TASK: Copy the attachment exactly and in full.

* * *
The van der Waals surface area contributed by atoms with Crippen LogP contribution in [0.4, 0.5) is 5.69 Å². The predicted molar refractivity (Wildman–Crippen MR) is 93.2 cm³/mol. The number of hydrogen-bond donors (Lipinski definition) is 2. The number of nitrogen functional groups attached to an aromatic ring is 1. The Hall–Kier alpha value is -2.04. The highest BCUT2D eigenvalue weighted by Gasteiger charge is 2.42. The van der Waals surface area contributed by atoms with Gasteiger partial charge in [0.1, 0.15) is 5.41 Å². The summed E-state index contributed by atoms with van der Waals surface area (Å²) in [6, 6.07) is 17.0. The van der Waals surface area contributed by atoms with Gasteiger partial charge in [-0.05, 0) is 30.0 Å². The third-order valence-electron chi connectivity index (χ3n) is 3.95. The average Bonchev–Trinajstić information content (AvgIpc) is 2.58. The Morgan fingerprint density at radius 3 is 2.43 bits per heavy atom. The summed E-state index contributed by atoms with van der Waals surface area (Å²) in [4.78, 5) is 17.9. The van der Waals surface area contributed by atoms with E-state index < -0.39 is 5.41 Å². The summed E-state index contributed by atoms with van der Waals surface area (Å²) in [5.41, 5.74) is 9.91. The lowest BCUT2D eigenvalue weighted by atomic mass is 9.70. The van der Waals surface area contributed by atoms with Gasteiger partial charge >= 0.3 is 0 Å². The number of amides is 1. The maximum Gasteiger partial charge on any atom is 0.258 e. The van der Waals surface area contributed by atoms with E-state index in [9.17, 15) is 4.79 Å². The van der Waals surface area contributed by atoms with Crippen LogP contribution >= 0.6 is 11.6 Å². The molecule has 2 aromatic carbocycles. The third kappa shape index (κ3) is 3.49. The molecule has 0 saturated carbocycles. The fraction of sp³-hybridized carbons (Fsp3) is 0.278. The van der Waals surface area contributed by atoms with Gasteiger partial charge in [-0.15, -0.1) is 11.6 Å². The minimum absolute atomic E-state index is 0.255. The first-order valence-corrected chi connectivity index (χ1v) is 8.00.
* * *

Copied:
The van der Waals surface area contributed by atoms with Crippen LogP contribution in [0.4, 0.5) is 5.69 Å². The predicted molar refractivity (Wildman–Crippen MR) is 93.2 cm³/mol. The number of hydrogen-bond donors (Lipinski definition) is 2. The number of nitrogen functional groups attached to an aromatic ring is 1. The Hall–Kier alpha value is -2.04. The highest BCUT2D eigenvalue weighted by Gasteiger charge is 2.42. The van der Waals surface area contributed by atoms with Gasteiger partial charge in [0.1, 0.15) is 5.41 Å². The summed E-state index contributed by atoms with van der Waals surface area (Å²) in [6, 6.07) is 17.0. The van der Waals surface area contributed by atoms with Gasteiger partial charge in [-0.05, 0) is 30.0 Å². The third-order valence-electron chi connectivity index (χ3n) is 3.95. The average Bonchev–Trinajstić information content (AvgIpc) is 2.58. The Morgan fingerprint density at radius 3 is 2.43 bits per heavy atom. The summed E-state index contributed by atoms with van der Waals surface area (Å²) in [4.78, 5) is 17.9. The van der Waals surface area contributed by atoms with E-state index < -0.39 is 5.41 Å². The summed E-state index contributed by atoms with van der Waals surface area (Å²) in [5.41, 5.74) is 9.91. The lowest BCUT2D eigenvalue weighted by atomic mass is 9.70. The van der Waals surface area contributed by atoms with Gasteiger partial charge >= 0.3 is 0 Å². The number of amides is 1. The maximum Gasteiger partial charge on any atom is 0.258 e. The van der Waals surface area contributed by atoms with E-state index in [9.17, 15) is 4.79 Å². The van der Waals surface area contributed by atoms with Crippen LogP contribution >= 0.6 is 11.6 Å². The molecule has 2 aromatic carbocycles. The third kappa shape index (κ3) is 3.49. The molecule has 0 saturated carbocycles. The fraction of sp³-hybridized carbons (Fsp3) is 0.278. The van der Waals surface area contributed by atoms with Gasteiger partial charge in [-0.15, -0.1) is 11.6 Å². The minimum absolute atomic E-state index is 0.255. The first-order valence-corrected chi connectivity index (χ1v) is 8.00.